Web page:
Applicants must have a love for dogs and be able to take on the responsibility of a puppy for six months.

“We’re looking for people who have time for a puppy in their lives,” David said.

“People who want to take a dog out and help train them for something that eventually changes someone’s life – we’re looking for puppies to have a normal life, to learn how to be a puppy.”

“We want to have that normal home experience before they come in and train with us.”

People who already have a dog or other pets are more than welcome to apply.

“We want the puppy to learn good dog socialisation skills,” David said. “We want them to learn how to interact and play with other dogs - cats, birds, any other sort of animal.”

Kellie MacGillivray has been the foster carer for Chewie since April this year.

“We got Chewie when he was an eight week old puppy and we’ve included him in our lives here in the Hills. It’s our first time but it’s been a wonderful experience,” Kellie said.

“Our motivation is giving back to the community. We came from South Africa and had to leave our animals behind.

“I am also involved in the disability field so I am acutely aware of the value of these animals
they get you out walking.

“He’s well known in the little village of Aldgate now – everyone knows Chewie!”

Lions Hearing Dog Australia’s Puppy Program Coordinator, Mary Knight, gave more insight on the role foster carers play.

“Carers take puppies between eight weeks and eight months - they look after the pups for six months and their role is to socialise the puppies for us,” she said.

“We currently have a very long waiting list for people that require hearing dogs.”

“Puppies need to be well socialised so that we can then bring into the training program at eight months,” Mary said.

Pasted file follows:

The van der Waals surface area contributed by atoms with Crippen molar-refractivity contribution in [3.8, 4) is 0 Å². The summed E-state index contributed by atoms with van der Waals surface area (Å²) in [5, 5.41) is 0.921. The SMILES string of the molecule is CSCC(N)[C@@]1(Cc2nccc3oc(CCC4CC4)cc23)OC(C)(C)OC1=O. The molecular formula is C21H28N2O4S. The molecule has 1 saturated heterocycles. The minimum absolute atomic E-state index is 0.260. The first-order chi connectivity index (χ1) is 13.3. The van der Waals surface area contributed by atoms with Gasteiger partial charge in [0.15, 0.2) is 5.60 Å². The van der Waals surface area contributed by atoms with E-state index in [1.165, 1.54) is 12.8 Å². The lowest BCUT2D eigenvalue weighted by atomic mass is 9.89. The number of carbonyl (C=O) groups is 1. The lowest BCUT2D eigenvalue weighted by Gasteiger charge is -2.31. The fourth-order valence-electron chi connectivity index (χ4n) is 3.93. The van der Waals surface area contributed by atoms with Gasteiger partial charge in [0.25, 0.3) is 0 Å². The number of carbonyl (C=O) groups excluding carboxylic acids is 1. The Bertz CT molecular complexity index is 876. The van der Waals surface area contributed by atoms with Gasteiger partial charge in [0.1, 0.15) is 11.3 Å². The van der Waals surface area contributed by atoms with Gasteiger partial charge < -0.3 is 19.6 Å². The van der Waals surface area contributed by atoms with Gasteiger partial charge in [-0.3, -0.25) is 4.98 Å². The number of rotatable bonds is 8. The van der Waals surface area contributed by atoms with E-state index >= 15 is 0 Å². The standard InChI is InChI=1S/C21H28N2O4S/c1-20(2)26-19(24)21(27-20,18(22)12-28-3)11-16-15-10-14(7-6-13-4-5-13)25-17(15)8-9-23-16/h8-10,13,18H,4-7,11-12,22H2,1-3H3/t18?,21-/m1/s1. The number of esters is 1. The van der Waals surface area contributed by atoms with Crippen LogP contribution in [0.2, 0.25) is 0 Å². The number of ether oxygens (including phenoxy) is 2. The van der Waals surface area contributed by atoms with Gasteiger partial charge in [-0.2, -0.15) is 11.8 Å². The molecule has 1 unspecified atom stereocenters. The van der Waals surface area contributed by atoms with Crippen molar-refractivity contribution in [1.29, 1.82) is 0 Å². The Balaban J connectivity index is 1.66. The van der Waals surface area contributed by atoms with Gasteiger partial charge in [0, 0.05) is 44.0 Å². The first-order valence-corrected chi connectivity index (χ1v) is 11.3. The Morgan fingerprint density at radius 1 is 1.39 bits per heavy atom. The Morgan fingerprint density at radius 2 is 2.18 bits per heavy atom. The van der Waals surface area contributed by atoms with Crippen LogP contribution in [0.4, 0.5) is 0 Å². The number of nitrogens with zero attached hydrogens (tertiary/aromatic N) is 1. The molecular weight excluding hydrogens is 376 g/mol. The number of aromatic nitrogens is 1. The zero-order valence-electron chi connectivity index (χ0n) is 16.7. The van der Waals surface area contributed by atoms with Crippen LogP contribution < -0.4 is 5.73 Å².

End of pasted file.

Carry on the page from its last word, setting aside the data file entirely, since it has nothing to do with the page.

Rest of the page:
“Every two weeks they get a visit from myself for general obedience. All our training is done on food rewards. It’s very easy to communicate with a pup when they’re food motivated!”

The only requirement for applicants is that they don’t work full-time, but all cases will be considered upon application.

“I don’t think it’s for people who work full time. You can leave them at home for a couple of hours at a time. It suits someone who works part time or is semi-retired,” Kellie said.

For Jan, having Ashley as her companion for the past eleven years has changed her life.

“When I have a hold of his lead, I can do anything. Because of him I have met many wonderful people.”

“I can now go out and speak to groups and tell them about Hearing Dogs which I would never have done before.”

David said becoming a foster carer was a unique opportunity.

“I’m a Lions member of the Mount Barker Club and so often we seem to be raising money and writing out cheques.

“It’s so rare that opportunities come along where you can have a hands on effect on changing someone’s life.”

“Recipients rely on their dog to be their ears, and it’s a very strong bond that forms between recipient or dog. It’s hard to quantify and explain to people,” David said.

For more information on becoming a foster carer for Lions Hearing Dogs puppies, contact (08) 8388 7836, email ceo@lionshearingdogs.com.au or visit hearingdogs.asn.au/